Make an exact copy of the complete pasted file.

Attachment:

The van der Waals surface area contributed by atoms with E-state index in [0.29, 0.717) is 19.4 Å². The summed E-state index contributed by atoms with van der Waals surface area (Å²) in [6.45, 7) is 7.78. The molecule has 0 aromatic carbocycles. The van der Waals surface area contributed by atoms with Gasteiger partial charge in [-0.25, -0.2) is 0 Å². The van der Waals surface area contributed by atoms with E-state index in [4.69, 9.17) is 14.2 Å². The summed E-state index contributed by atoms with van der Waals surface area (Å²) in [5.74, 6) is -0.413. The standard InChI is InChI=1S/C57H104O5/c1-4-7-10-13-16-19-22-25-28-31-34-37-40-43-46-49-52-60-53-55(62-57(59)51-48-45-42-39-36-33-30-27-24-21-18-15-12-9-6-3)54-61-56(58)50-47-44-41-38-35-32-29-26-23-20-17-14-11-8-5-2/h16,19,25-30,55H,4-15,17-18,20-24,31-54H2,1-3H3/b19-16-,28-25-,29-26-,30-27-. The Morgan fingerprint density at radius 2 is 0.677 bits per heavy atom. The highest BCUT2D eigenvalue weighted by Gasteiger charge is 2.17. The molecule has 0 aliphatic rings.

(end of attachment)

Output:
The van der Waals surface area contributed by atoms with E-state index in [0.29, 0.717) is 19.4 Å². The summed E-state index contributed by atoms with van der Waals surface area (Å²) in [6.45, 7) is 7.78. The molecule has 0 aromatic carbocycles. The van der Waals surface area contributed by atoms with Gasteiger partial charge in [-0.25, -0.2) is 0 Å². The van der Waals surface area contributed by atoms with E-state index in [4.69, 9.17) is 14.2 Å². The summed E-state index contributed by atoms with van der Waals surface area (Å²) in [5.74, 6) is -0.413. The standard InChI is InChI=1S/C57H104O5/c1-4-7-10-13-16-19-22-25-28-31-34-37-40-43-46-49-52-60-53-55(62-57(59)51-48-45-42-39-36-33-30-27-24-21-18-15-12-9-6-3)54-61-56(58)50-47-44-41-38-35-32-29-26-23-20-17-14-11-8-5-2/h16,19,25-30,55H,4-15,17-18,20-24,31-54H2,1-3H3/b19-16-,28-25-,29-26-,30-27-. The Morgan fingerprint density at radius 2 is 0.677 bits per heavy atom. The highest BCUT2D eigenvalue weighted by Gasteiger charge is 2.17. The molecule has 0 aliphatic rings.